Some observers had hoped that the ABA’s previous Task Force on the Future of Legal Education might tackle the daunting issues responsible for our dysfunctional legal education market. After all, the ABA’s leaders promised that the 2012 Task Force would make “recommendations to the American Bar Association on how law schools, the ABA, and other groups and organizations can take concrete steps to address issues concerning the economics of legal education and its delivery.”

To its credit, the 2012 Task Force put its toe in those waters, observing that the “system of lending distances law schools from market considerations and it supports pricing practices that do not well serve either the public or private value in legal education.”

Let’s state the problem more bluntly: Marginal law schools are relying on exploding student debt to produce revenue streams that keep them alive. They get away with it because federal student loans come without school-specific accountability for graduates’ dismal employment outcomes. Schools have no financial skin in the game.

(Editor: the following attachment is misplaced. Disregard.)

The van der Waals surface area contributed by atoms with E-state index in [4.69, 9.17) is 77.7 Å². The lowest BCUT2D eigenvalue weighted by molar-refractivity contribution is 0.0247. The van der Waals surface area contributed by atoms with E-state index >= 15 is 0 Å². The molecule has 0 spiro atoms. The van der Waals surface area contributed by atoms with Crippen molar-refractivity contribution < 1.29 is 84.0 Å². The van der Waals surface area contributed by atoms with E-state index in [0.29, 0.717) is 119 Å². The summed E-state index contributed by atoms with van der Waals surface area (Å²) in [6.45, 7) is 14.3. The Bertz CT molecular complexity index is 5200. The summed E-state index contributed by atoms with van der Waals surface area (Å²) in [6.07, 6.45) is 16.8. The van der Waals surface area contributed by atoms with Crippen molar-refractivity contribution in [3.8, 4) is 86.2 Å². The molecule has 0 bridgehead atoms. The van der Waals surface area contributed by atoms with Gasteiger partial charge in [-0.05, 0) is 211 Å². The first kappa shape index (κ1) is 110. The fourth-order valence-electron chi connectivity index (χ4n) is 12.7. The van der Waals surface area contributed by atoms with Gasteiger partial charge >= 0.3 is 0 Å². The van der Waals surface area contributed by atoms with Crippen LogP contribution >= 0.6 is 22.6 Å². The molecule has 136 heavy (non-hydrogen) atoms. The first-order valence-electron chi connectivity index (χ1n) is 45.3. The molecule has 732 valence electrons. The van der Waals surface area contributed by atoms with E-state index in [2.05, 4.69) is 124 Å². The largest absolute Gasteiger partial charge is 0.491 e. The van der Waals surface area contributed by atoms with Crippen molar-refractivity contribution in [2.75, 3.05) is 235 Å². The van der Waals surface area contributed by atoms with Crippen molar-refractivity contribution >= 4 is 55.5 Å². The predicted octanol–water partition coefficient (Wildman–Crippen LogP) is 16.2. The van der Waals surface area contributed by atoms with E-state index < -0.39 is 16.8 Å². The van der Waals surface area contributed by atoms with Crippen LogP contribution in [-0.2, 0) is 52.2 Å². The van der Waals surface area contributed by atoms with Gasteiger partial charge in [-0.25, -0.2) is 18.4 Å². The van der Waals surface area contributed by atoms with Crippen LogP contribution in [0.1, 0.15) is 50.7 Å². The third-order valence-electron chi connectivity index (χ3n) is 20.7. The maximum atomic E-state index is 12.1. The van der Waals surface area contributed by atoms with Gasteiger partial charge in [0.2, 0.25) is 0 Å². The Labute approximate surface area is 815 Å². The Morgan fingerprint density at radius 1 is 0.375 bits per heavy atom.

But the 2012 Task Force didn’t go beyond identifying the problem because, it said, “The time and resources available to the Task Force have made it impractical to develop a structure of equitable and effective solutions.”

Round Two

So in May 2014, then-ABA president James R. Silkenat announced the creation of a new Task Force — one specifically devoted to the Financing of Legal Education. It was supposed to pick up where the 2012 Task Force had stalled. It was going to “conduct a comprehensive study of the complex economic and political issues involved and produce sound recommendations to inform policymakers throughout the legal community.”

The 2014-2015 Task Force Report recites that 25 percent of law schools obtain at least 88 percent of their total revenues from tuition and that the average for all law school is 69 percent. It also reports that higher tuition has produced more student debt, even as job prospects for graduates of marginal schools have languished.